No, he joined the Methodist church quite a ways from there, and there's only the Baptist church there because that was the only church. And he never did join the Baptist church. He always said he was a Methodist. He always went to the Baptist church. The Methodist church was so far away, he never did go there, but he never did join the Baptist church. He didn't want to be baptized.

MP

Did your father get married again?

AC

Yeah. He got married. He married a woman, and they lived together, I guess, about a year and they separated. She had three boys and one girl. They were all practically grown.

MP

Is that right? So they didn't quite hit it off too well. Do you remember anything about her?

AC

Well, I remember that she was nice to us. I think it was the children. He wanted the children to be like his children. When he said "go," you go. And when he says "come," he wanted them to come. But they were kinda slow about doing that. So he didn't like it too well.

MP

Was he a pretty strict father?

AC

Yes.

MP

Was he as strict with the boys as with the girls? Is it your impression that most fathers were kind of like that?

AC

Yes. He always had something for us to do, if it wasn't nothing but shelling corn in the wintertime.

MP

Why do you think he wanted you working all the time?

AC

He just wanted to learn us to work. We always had something to do.

MP

You were the baby in the family, weren't you?

AC

No, I had a brother, younger brother. His name is Dallas. He lives in Peoria.

MP

As a baby sister, did you have a lot to do, too?

AC

Not too much. I wasn't too healthy. I'd have the chills and fever and stuff like that. When I didn't want to do anything, I'd just sit out in the sun until I had a chill.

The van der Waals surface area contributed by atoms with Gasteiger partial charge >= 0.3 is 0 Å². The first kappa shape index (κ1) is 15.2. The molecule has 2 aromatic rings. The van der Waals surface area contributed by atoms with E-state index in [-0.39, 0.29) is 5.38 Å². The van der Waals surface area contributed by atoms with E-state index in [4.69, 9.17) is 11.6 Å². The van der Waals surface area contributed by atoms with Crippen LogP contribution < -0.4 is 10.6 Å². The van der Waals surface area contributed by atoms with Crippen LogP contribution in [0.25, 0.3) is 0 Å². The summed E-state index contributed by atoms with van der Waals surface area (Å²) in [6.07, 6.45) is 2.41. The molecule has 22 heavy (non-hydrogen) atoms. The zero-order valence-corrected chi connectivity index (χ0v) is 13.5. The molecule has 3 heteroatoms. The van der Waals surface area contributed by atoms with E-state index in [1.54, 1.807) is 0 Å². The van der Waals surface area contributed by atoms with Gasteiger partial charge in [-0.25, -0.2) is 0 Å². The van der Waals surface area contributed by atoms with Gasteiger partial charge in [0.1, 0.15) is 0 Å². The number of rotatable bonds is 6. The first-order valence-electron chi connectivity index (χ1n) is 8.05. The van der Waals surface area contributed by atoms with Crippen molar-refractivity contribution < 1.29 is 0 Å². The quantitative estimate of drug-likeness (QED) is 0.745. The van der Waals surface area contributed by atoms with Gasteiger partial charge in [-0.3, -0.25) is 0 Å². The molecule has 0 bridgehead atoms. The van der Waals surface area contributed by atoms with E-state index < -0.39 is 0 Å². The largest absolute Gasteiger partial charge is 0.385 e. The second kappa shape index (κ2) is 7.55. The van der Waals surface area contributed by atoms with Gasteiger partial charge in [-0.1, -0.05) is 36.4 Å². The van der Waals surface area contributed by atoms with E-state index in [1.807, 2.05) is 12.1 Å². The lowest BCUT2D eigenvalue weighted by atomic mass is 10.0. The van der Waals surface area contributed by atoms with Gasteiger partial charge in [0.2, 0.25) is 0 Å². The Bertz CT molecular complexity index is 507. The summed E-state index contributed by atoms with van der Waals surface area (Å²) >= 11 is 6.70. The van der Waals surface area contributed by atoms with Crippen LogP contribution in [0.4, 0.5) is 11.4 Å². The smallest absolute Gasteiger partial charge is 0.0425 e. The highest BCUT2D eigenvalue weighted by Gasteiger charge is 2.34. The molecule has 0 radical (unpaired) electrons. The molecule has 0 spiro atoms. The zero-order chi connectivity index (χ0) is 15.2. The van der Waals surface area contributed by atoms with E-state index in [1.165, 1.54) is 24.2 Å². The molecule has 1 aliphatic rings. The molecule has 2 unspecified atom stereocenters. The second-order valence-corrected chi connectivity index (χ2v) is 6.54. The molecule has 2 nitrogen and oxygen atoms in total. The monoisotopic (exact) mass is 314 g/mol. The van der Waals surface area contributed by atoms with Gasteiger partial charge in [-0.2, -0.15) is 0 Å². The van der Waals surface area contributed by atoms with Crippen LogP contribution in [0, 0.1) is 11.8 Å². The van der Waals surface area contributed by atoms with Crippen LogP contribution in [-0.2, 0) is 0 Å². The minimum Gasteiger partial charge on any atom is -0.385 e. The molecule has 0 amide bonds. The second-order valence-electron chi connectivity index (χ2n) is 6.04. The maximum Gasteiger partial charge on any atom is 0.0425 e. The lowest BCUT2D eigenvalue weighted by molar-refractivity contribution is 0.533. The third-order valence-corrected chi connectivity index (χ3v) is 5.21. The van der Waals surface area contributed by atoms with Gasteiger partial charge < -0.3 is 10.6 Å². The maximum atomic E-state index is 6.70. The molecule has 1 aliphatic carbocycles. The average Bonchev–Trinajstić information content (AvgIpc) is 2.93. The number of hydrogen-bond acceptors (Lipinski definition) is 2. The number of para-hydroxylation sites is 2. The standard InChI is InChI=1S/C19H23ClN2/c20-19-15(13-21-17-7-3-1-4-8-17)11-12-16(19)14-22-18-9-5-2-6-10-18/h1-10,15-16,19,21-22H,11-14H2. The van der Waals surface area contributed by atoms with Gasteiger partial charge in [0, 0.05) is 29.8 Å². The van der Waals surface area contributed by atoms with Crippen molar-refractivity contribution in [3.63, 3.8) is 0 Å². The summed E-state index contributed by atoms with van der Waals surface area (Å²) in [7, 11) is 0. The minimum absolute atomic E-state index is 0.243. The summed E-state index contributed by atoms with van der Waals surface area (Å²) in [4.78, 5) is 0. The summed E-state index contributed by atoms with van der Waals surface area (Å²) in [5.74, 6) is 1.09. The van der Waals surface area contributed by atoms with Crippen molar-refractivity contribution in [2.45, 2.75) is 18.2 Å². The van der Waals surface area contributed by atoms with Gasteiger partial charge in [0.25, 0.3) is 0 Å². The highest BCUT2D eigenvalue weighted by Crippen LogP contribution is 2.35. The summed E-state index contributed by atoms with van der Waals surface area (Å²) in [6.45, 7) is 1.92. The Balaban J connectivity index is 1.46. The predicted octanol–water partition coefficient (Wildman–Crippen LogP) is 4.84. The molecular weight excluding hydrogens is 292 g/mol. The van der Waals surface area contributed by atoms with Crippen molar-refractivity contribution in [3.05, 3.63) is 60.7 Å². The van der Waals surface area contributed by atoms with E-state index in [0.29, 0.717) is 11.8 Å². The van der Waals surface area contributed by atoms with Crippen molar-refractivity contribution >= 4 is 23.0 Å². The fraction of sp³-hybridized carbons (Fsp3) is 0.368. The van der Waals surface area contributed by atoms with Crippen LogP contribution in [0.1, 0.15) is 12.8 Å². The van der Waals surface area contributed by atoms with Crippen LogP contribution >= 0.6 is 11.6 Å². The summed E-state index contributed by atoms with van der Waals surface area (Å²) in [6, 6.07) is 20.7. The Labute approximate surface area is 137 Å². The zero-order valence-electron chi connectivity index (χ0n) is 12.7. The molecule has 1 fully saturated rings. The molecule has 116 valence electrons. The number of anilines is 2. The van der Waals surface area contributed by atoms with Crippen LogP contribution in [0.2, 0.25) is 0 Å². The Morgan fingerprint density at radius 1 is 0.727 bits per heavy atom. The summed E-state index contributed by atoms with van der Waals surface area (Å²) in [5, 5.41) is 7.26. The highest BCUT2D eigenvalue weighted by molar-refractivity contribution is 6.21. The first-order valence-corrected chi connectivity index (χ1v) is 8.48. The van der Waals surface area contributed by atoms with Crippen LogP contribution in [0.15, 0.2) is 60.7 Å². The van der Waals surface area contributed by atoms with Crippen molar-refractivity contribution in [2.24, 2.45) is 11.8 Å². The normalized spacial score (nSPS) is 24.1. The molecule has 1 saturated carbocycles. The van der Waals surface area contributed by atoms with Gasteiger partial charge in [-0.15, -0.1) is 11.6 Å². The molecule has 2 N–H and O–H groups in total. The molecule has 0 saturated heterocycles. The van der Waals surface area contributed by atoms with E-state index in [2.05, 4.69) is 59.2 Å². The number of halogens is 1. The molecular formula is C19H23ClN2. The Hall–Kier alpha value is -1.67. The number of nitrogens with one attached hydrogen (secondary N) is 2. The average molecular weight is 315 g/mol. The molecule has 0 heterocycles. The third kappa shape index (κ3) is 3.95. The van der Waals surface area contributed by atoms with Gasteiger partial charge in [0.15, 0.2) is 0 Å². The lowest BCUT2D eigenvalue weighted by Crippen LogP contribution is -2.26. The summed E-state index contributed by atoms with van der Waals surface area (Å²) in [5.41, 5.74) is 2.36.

MP

I like that. (laughs)

AC

I'd sit out in the sun, and pretty soon I'd have a chill.

MP

You attended a school then in your hometown in Kentucky? Could you describe that school?

AC

It was just a one-room school. Everybody went there. Young kids and older kids up to the eighth grade. We had one teacher there that was there for years and years. White people hired the teacher. He was a man that liked music, but outside of that, he didn't care whether you learned or not.

MP

I wonder why he wasn't interested in your learning. Did your parents-was your father concerned about that?

AC

My father would go there and talk sometimes because he didn't know whether we were learning anything or not. A lot of times he'd go there when he'd (inaudible). And he'd talk about how you should learn and what you should learn.

MP

Was he the only teacher you ever had?

AC

After he left, we had a woman teacher, and she stayed about a year. Then there was two women.

MP

Were they any better than the man?

AC

Yes, they were better teachers.

MP

And you did learn from them. Do you remember what things you liked studying best?

AC

I don't know. I always wanted to be a designer. A hat designer.

MP

How did you develop an interest in designing hats?

AC

I don't know.

MP

When did you develop that interest?

AC

I guess I must have been about five or six years old. That was what I wanted-sewing. I didn't know much about hats. I did take it up here in Bloomington.

MP

Did you ever sell hats? Did you ever make money from it?

AC

I think I did.

MP

How far in school did you go?

AC

I went to the eighth grade.

MP

So you graduated from that school then?

AC

No, I didn't graduate. I just went to the eighth grade.

MP